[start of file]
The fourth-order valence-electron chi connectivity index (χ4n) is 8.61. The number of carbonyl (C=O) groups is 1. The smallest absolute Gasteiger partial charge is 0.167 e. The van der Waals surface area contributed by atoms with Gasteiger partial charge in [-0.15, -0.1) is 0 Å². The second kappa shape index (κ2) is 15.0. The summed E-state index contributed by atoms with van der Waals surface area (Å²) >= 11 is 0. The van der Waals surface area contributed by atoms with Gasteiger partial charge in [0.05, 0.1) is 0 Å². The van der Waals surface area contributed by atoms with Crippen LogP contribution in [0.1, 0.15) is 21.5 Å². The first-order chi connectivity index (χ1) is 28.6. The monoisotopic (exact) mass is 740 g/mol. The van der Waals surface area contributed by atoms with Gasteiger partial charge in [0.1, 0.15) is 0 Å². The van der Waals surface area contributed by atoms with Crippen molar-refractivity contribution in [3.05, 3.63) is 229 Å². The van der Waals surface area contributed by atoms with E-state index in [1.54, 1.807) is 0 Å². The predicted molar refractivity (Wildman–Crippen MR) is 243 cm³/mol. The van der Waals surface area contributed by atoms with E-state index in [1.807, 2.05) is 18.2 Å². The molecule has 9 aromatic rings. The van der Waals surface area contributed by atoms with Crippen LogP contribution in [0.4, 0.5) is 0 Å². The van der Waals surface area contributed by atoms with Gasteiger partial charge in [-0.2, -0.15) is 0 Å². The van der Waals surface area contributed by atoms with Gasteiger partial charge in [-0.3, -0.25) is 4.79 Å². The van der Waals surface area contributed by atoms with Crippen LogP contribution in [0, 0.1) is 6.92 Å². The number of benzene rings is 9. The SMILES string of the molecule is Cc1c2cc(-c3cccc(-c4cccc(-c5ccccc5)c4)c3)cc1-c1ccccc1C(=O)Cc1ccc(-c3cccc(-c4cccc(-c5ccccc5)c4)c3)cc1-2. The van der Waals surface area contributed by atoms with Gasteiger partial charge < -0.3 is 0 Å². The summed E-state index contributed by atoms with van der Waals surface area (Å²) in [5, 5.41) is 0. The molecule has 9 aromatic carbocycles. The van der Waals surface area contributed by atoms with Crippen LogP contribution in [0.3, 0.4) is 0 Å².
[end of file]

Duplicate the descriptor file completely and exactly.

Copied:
The fourth-order valence-electron chi connectivity index (χ4n) is 8.61. The number of carbonyl (C=O) groups is 1. The smallest absolute Gasteiger partial charge is 0.167 e. The van der Waals surface area contributed by atoms with Gasteiger partial charge in [-0.15, -0.1) is 0 Å². The second kappa shape index (κ2) is 15.0. The summed E-state index contributed by atoms with van der Waals surface area (Å²) >= 11 is 0. The van der Waals surface area contributed by atoms with Gasteiger partial charge in [0.05, 0.1) is 0 Å². The van der Waals surface area contributed by atoms with Crippen LogP contribution in [0.1, 0.15) is 21.5 Å². The first-order chi connectivity index (χ1) is 28.6. The monoisotopic (exact) mass is 740 g/mol. The van der Waals surface area contributed by atoms with Gasteiger partial charge in [0.1, 0.15) is 0 Å². The van der Waals surface area contributed by atoms with Crippen molar-refractivity contribution in [3.05, 3.63) is 229 Å². The van der Waals surface area contributed by atoms with E-state index in [1.54, 1.807) is 0 Å². The predicted molar refractivity (Wildman–Crippen MR) is 243 cm³/mol. The van der Waals surface area contributed by atoms with E-state index in [1.807, 2.05) is 18.2 Å². The molecule has 9 aromatic rings. The van der Waals surface area contributed by atoms with Crippen LogP contribution in [0.4, 0.5) is 0 Å². The van der Waals surface area contributed by atoms with Gasteiger partial charge in [-0.2, -0.15) is 0 Å². The van der Waals surface area contributed by atoms with Gasteiger partial charge in [-0.3, -0.25) is 4.79 Å². The van der Waals surface area contributed by atoms with Crippen LogP contribution in [0, 0.1) is 6.92 Å². The number of benzene rings is 9. The SMILES string of the molecule is Cc1c2cc(-c3cccc(-c4cccc(-c5ccccc5)c4)c3)cc1-c1ccccc1C(=O)Cc1ccc(-c3cccc(-c4cccc(-c5ccccc5)c4)c3)cc1-2. The van der Waals surface area contributed by atoms with Gasteiger partial charge < -0.3 is 0 Å². The summed E-state index contributed by atoms with van der Waals surface area (Å²) in [5, 5.41) is 0. The molecule has 9 aromatic carbocycles. The van der Waals surface area contributed by atoms with Crippen LogP contribution in [0.3, 0.4) is 0 Å².